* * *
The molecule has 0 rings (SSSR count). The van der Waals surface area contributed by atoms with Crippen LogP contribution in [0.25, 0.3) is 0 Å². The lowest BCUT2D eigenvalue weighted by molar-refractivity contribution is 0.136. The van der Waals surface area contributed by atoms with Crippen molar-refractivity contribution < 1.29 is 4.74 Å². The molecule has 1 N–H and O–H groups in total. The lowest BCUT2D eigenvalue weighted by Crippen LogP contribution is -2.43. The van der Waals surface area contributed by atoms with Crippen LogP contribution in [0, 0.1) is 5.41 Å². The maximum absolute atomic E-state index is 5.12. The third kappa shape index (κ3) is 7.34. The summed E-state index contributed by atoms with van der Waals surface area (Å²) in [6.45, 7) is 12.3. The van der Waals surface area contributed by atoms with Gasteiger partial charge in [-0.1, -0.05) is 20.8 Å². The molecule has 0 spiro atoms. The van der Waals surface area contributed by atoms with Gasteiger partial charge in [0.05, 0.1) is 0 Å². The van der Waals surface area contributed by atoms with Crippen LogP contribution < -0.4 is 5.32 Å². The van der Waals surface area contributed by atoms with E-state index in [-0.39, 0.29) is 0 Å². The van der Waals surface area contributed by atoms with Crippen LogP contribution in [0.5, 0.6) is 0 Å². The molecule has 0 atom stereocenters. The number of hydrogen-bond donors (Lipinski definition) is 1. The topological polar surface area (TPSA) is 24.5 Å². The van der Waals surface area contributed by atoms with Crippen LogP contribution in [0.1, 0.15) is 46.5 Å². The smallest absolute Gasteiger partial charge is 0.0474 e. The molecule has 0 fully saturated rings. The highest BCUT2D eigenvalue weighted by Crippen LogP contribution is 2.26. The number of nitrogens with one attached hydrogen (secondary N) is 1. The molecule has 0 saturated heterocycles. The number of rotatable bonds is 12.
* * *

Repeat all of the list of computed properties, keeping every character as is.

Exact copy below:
The molecule has 0 rings (SSSR count). The van der Waals surface area contributed by atoms with Crippen LogP contribution in [0.25, 0.3) is 0 Å². The lowest BCUT2D eigenvalue weighted by molar-refractivity contribution is 0.136. The van der Waals surface area contributed by atoms with Crippen molar-refractivity contribution < 1.29 is 4.74 Å². The molecule has 1 N–H and O–H groups in total. The lowest BCUT2D eigenvalue weighted by Crippen LogP contribution is -2.43. The van der Waals surface area contributed by atoms with Crippen LogP contribution in [0, 0.1) is 5.41 Å². The maximum absolute atomic E-state index is 5.12. The third kappa shape index (κ3) is 7.34. The summed E-state index contributed by atoms with van der Waals surface area (Å²) in [6.45, 7) is 12.3. The van der Waals surface area contributed by atoms with Gasteiger partial charge in [-0.1, -0.05) is 20.8 Å². The molecule has 0 spiro atoms. The van der Waals surface area contributed by atoms with Gasteiger partial charge in [0.05, 0.1) is 0 Å². The van der Waals surface area contributed by atoms with Crippen LogP contribution < -0.4 is 5.32 Å². The van der Waals surface area contributed by atoms with E-state index in [-0.39, 0.29) is 0 Å². The van der Waals surface area contributed by atoms with Crippen LogP contribution in [0.5, 0.6) is 0 Å². The molecule has 0 atom stereocenters. The number of hydrogen-bond donors (Lipinski definition) is 1. The topological polar surface area (TPSA) is 24.5 Å². The van der Waals surface area contributed by atoms with Crippen LogP contribution in [0.1, 0.15) is 46.5 Å². The smallest absolute Gasteiger partial charge is 0.0474 e. The molecule has 0 fully saturated rings. The highest BCUT2D eigenvalue weighted by Crippen LogP contribution is 2.26. The number of nitrogens with one attached hydrogen (secondary N) is 1. The molecule has 0 saturated heterocycles. The number of rotatable bonds is 12.